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China Milk Scandal: Police Detain Parent To Prevent News Conference

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BEIJING — Police detained the father of a child sickened by tainted milk apparently to prevent him and other parents from holding a news conference to complain that proposed compensation for their ill children is too low, a lawyer said Friday.

Dairies announced details of a 1.1 billion yuan ($160 million) compensation plan this week as at least 17 people went on trial for the contamination that killed at least six children and sickened nearly 300,000 others. The milk contained melamine, an industrial chemical that caused kidney stones in children.

Twenty-two dairies implicated in the scandal sent a mass New Year's text-message to Chinese mobile phone users apologizing for the contamination. "We deeply express our grief, sincerely apologize and earnestly hope to be pardoned," the message said.

The news conference, scheduled for Friday, was called off after organizer Zhao Lianhai was picked up Thursday, said Li Fangping, a lawyer for some of the parents. He said Zhao was being held at a Beijing hotel.

"The purpose was to prevent the parents from holding a news conference," Li said, adding that 10 parents had planned to participate.

The Communist government, which seeks to control what the public sees and hears, frequently suppresses comments about disasters.

The parents "said the compensation was unilaterally set by the companies with no participation from victims' families," Li said. "They thought the amount of compensation was quite low."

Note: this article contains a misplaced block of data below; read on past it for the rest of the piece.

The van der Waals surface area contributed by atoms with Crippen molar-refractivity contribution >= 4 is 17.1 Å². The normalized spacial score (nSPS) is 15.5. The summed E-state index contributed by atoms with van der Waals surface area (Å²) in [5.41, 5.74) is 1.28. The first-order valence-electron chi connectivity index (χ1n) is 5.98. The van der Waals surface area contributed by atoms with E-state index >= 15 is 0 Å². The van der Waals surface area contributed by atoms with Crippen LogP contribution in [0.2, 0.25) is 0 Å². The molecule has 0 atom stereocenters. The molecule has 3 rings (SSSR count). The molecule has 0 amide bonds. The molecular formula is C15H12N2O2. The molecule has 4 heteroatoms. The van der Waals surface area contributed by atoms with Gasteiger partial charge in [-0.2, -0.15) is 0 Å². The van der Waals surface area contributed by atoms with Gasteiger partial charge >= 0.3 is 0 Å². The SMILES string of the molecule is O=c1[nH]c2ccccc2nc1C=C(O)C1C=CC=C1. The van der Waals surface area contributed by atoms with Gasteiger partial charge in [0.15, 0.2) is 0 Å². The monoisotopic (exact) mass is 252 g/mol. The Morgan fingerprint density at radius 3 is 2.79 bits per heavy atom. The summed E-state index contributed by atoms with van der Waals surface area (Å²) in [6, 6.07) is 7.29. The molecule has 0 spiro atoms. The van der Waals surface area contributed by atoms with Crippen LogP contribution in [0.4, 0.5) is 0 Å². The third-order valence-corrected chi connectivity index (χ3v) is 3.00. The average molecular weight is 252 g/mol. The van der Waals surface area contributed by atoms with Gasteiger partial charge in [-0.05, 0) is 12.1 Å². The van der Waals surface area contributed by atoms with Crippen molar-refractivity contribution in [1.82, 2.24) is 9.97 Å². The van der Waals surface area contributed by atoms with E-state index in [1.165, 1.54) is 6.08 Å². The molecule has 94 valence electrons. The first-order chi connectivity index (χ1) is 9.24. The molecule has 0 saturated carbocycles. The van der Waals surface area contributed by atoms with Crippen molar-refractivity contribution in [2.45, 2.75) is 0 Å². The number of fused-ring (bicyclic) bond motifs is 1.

Under the plan, families whose children died would receive 200,000 yuan ($29,000), while others would receive 30,000 yuan ($4,380) for serious cases of kidney stones and 2,000 yuan ($290) for less severe cases, according to state media.

Another 200 million yuan ($29 million) would go to a fund to cover bills for lingering health problems.

But a farmer whose son suffered kidney stones and liver damage told The Associated Press this week the compensation wouldn't even cover his medical expenses.

Zhao, who has a 3-year-old child who fell ill but has since recovered, organized other parents and created a Web site about the contamination, Li said.

The scandal has battered China's reputation and set back government efforts to restore confidence in the safety of its products following warnings and recalls abroad about toxic or faulty goods.

Dairy suppliers added melamine, which like protein is rich in nitrogen, to watered-down milk to fool quality tests for protein content. Melamine is used to make plastics and fertilizer and is banned in food in China.